Technology alone, though, won't guarantee Wang's success. It's also going to take some hard selling. That's why Tucci has established a new software division. By June, he says, he will have 310 sales and support people at Wang's 175 global offices, dedicated solely to software. What's more, Wang has struck marketing alliances with Hewlett-Packard, Computer Associates, and ASK Group, which will offer Wang's software along with their computers or software packages. Likewise, Wang will try to sell their equipment with its software.

Wang is also creating a software-consulting operation to help companies use imaging and workflow programs to reengineer their businesses. Companies are increasingly turning to consultants to revamp and customize processes such as order entries and to squeeze the most out of new technology. "When you get into reengineering and workflow, you aren't buying a 42 Long off the rack anymore. You're buying a custom suit," says Elias Safdie, a former Wang employee and senior consultant with DMR Group Inc. Casey, 47, and a former executive at Lotus Development Corp., expects the consulting business to draw as much as $3 for every $1 in software sales.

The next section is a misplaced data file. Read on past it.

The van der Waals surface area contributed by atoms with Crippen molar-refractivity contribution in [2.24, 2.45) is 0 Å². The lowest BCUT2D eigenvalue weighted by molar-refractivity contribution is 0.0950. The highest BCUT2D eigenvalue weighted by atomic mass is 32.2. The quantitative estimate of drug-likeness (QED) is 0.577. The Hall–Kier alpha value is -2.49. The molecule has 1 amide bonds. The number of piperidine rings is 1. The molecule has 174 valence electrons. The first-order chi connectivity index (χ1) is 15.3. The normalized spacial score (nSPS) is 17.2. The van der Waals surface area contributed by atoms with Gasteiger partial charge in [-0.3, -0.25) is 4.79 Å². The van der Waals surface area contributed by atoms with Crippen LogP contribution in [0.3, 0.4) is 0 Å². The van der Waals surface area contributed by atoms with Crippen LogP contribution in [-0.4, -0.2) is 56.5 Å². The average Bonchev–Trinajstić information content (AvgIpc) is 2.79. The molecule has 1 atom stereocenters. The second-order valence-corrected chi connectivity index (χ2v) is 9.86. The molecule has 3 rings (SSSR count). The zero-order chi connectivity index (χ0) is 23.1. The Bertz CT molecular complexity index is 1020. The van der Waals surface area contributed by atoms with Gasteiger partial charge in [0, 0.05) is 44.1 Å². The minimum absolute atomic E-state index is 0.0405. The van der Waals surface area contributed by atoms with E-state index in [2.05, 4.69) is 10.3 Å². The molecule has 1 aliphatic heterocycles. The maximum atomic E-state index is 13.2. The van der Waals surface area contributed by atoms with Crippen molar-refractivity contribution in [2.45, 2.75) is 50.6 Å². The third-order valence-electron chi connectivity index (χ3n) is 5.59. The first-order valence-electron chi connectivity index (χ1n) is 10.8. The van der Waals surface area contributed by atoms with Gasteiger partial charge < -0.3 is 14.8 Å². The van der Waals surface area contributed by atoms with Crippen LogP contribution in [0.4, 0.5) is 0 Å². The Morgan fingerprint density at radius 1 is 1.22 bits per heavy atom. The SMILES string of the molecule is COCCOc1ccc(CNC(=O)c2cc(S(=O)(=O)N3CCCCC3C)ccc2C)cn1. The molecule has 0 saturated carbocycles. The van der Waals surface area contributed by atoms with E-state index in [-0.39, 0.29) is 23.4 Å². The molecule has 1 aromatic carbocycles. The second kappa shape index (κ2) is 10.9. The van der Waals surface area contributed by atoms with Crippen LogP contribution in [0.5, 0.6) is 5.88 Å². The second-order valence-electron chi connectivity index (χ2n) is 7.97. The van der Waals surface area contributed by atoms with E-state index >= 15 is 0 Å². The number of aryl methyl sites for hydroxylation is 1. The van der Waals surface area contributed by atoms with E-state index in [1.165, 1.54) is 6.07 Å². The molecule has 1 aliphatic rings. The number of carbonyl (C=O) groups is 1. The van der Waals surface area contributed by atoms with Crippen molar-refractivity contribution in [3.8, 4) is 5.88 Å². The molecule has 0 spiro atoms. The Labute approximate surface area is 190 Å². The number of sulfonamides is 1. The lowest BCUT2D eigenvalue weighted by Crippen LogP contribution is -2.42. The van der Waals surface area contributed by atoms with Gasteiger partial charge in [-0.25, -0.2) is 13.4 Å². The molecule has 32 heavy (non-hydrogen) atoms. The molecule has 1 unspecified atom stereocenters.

Assembling a corps of consultants is expensive, however. Wang is currently training 240 of its staffers as software consultants. Tucci acknowledges that the training costs may force Wang into the red in the quarter ending Mar. 31. Indeed, a combination of those expenses and an expected seasonal sales slowdown has unnerved investors. Wang's stock is down 19% from its January peak, to 17 5/8. In the meantime, Wang is depending on outside consultants from Computer Sciences Corp. in the U.S. and CAP Gemini in Europe.